‘Internal discord’? Read ‘hostile cessation’ for Americana duo The Civil Wars
It’s a sad end to a great musical partnership, but though Joy Williams and John Paul White are no longer on speaking terms, their brilliant new album speaks volumes
There will be – based on the midweek sales – a most unlikely album debuting at the top of the charts in Ireland, the UK, the US and beyond this weekend. It’s The Civil Wars by the band of the same name and, as we shall see, there’s a bitter appropriateness in that title.
The Civil Wars first appeared on the radar two years ago with the Barton Hollow, a gorgeous collection of alt.indie Americana/folk. Their intricate and plaintive close harmony work had them sounding like a Nashville Simon & Garfunkel. The album went on to win three Grammys, got them a big tour with Adele, and saw Taylor Swift knocking on their door pleading for collaboration.
Into 2012 and things couldn’t be going better for Joy Williams and John Paul White. Live shows were selling out in minutes or being moved to bigger venues; the reviews were superlative; Barton Hollow was selling in the hundreds of thousands. A show last November in the Manchester Apollo was ecstatically received and earned them a sustained standing ovation. They were laughing, joking and thoroughly enjoying themselves.
The next day, though, Williams and White released a joint statement which said: “We’re cancelling the rest of the tour because we can’t stand to be in the same room together.” Okay, it didn’t exactly say that, but that was what was between the lines of the official “Due to internal discord and irreconcilable differences of ambition we are unable to continue as a touring entity at this time.” Because it was such a sudden rift, they not only refunded the price of all the remaining tickets but also pledged to meet any travel expenses fans might have incurred.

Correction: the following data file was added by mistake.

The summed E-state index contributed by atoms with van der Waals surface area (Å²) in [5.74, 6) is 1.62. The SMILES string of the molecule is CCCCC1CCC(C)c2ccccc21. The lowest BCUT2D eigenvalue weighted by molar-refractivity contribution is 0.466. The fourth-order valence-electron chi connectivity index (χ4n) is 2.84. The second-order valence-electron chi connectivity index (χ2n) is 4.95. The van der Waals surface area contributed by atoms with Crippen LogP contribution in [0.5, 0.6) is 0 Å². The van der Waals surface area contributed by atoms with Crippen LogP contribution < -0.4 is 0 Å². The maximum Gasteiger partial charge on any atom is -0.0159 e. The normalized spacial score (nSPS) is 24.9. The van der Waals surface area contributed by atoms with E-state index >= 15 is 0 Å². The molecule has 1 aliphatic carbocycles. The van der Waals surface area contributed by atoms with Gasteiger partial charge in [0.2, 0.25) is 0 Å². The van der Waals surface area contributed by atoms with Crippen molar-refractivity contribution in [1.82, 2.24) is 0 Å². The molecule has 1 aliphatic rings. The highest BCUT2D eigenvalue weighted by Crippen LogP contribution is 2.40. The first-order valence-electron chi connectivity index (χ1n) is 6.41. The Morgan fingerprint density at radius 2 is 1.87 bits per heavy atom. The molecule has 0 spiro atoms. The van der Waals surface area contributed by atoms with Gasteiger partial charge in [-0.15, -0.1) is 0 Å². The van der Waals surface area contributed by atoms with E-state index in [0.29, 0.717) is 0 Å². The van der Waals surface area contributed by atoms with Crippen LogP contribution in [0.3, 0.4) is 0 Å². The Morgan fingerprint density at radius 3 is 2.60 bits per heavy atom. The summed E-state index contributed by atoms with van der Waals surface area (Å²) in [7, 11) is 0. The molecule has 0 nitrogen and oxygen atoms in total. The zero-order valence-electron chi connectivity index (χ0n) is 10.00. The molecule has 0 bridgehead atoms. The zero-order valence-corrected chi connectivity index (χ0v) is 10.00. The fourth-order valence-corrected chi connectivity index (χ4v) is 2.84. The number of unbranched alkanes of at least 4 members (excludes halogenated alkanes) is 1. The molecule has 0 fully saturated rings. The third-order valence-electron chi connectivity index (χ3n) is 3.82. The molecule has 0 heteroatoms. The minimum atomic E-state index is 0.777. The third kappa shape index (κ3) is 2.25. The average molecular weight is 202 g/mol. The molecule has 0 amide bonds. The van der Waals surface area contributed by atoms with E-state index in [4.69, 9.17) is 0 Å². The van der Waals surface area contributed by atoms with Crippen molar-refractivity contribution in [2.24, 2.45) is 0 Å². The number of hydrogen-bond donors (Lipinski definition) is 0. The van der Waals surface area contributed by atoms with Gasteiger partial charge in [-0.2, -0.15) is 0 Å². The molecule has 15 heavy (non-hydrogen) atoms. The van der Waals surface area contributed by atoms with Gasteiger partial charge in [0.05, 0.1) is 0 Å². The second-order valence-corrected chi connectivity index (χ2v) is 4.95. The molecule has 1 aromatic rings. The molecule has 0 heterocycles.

If this had been The Eagles,The Police or Fleetwood Mac (all three bands famously don’t get along), no one would have been surprised. But such was how spookily well Williams and White gelled both on record and on stage, the revelation that they can’t bear to perform together was beyond a shock.
There was no sexual undercurrent here (both are involved in long-term relationships with other people), so what were the “irreconcilable differences”?
Because the duo still aren’t speaking to each other and John Paul White is not doing any press for the new album, we only have Joy Williams’s side of things. “It’s an uncomfortable place to be in, frankly,” she said last week. “I’m still in the midst of letting myself feel it all – all of the hurt, the pain and the confusion.”
Informed sources have it that they have an extremely frosty relationship and, because it’s only the two of them on stage, there’s no hiding space. A lot of bands really hate each other but it’s a different dynamic with a four-piece.
The new album – which is brilliant and replete with all the pain and barely disguised anger of a musical relationship suddenly gone very sour – was mostly recorded before the personal split. But now that it’s No 1 all over the place, is that better or worse for them? The Civil Wars won’t tour and they’re still not talking.
Where are the reality TV cameras when you need them?